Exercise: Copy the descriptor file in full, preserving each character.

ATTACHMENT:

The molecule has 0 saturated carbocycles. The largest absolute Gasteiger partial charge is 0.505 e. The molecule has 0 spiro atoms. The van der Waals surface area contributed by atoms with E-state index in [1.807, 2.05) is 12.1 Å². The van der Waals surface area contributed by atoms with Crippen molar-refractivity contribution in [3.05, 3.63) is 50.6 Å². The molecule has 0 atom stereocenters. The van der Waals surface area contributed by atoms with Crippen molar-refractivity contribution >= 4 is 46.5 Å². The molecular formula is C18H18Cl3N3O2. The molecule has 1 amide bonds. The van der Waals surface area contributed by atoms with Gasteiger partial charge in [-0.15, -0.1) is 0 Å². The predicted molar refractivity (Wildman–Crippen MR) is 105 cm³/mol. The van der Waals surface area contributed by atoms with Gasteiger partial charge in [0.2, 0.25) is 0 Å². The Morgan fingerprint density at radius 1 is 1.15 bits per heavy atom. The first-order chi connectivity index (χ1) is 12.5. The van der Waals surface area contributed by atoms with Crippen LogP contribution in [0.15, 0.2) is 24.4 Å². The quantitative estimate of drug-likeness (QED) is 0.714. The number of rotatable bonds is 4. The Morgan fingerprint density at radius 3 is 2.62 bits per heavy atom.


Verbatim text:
The molecule has 0 saturated carbocycles. The largest absolute Gasteiger partial charge is 0.505 e. The molecule has 0 spiro atoms. The van der Waals surface area contributed by atoms with E-state index in [1.807, 2.05) is 12.1 Å². The van der Waals surface area contributed by atoms with Crippen molar-refractivity contribution in [3.05, 3.63) is 50.6 Å². The molecule has 0 atom stereocenters. The van der Waals surface area contributed by atoms with Crippen molar-refractivity contribution >= 4 is 46.5 Å². The molecular formula is C18H18Cl3N3O2. The molecule has 1 amide bonds. The van der Waals surface area contributed by atoms with Gasteiger partial charge in [-0.15, -0.1) is 0 Å². The predicted molar refractivity (Wildman–Crippen MR) is 105 cm³/mol. The van der Waals surface area contributed by atoms with Gasteiger partial charge in [0.2, 0.25) is 0 Å². The Morgan fingerprint density at radius 1 is 1.15 bits per heavy atom. The first-order chi connectivity index (χ1) is 12.5. The van der Waals surface area contributed by atoms with Crippen LogP contribution in [0.15, 0.2) is 24.4 Å². The quantitative estimate of drug-likeness (QED) is 0.714. The number of rotatable bonds is 4. The Morgan fingerprint density at radius 3 is 2.62 bits per heavy atom.